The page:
10 Questions with Bouncyband
For a kid, sitting at a desk for several hours a day can be difficult, as they may feel the urge to move and fidget. With the arrival of Bouncybands, students could move their lower bodies while seated at their desks. Like a duck swimming on a pond, their feet could move as much as they needed while their upper body remained still and attentive.
Scott Ertl created the first Bouncyband in 2014 to help students move while they sat at their desks. Four years later, business partners Jeffrey Elsner and Steve Wampold bought the Connecticut-based company. Wampold is the founder of BigMouth Inc., which manufactured signature pool floats; Elsner was the vice president of international sales and development before the company was sold to Private Equity. They discovered Bouncybands at Staff Development for Educators’ (SDE) 2018 conference in Las Vegas show where teachers were expounding on the product’s benefits in the classroom; Bouncybands continues to exhibit at EDspaces. “Steve and I wanted to get into a business where we could use our innovative skills to create new products,” Elsner said. “We found an industry in Bouncyband where we could give back.”
The company has expanded its product base from the original Bouncyband to include more than 75 products, with about 10 new items being released each year. Within a year of buying Bouncyband, Wampold designed the brand’s Wiggle Wobble Chair Feet. Other items include Balance Balls, Wiggle Seats and Fidget Sticks. It has expanded to include sensory items such as weighted blankets, dark dens and the Peapod, an inflatable canoe-shaped sitting space.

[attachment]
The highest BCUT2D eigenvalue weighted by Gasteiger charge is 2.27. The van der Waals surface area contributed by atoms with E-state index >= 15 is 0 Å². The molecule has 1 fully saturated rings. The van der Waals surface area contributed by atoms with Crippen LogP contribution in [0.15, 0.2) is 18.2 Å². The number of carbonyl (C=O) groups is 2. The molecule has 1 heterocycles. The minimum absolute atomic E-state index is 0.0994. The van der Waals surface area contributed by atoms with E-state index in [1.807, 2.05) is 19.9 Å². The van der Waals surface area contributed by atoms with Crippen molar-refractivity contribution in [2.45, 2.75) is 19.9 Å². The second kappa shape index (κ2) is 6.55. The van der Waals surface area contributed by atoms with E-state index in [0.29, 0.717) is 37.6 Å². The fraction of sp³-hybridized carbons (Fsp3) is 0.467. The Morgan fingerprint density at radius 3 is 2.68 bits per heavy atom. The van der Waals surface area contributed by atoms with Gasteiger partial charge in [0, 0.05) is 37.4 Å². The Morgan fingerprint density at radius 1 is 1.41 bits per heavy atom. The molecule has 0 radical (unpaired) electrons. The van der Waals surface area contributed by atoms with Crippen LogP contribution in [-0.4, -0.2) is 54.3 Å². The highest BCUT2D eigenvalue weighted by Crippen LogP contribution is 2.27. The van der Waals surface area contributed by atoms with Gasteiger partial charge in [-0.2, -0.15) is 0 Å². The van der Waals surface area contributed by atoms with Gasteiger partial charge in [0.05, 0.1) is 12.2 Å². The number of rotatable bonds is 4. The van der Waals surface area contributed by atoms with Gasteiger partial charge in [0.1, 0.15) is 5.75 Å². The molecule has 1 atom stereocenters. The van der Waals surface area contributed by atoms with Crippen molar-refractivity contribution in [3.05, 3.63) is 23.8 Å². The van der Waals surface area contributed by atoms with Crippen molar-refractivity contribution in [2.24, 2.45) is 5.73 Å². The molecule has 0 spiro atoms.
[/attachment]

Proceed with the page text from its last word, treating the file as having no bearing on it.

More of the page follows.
“We’re best known for innovation and quality,” Elsner stated. “This industry is really quite new and we have expanded on the initial concepts of different types of sensory products and have developed different kinds of lines.”
Elsner, vice president of Bouncyband, discusses the importance of fidget devices and sensory tools and what makes Bouncyband products unique.
Business is exploding. We’re up about 40 percent this year and we were up about 35 percent last year. We’ve been growing every year and quite significantly. The demand, the awareness of this type of product has been growing tremendously as well. It’s been very encouraging and rewarding to see, because so many kids are being helped by the product.
What sets Bouncyband apart from other fidget band manufacturers?
We have many proprietary items and patented styles. We put a lot of thought and development into the products, which are quite unique on the market. If you have an elastic band on classroom chairs and you step on it, it’s going to go to the floor eventually – sooner rather than later. We have patented pipes that slide onto the legs of chairs so our bands will never go to the ground. The other thing with other bands is that they make noise, which is distracting. Our bands are made from very thick rubber so you don’t have any sound. Bouncybands are also very strong and last for years.
How are your products designed – what kind of fidgeting do they allow?
It extends to the arms, legs, feet and torso. That expends energy. Each child can discover which way to expend energy is most appealing and effective for them.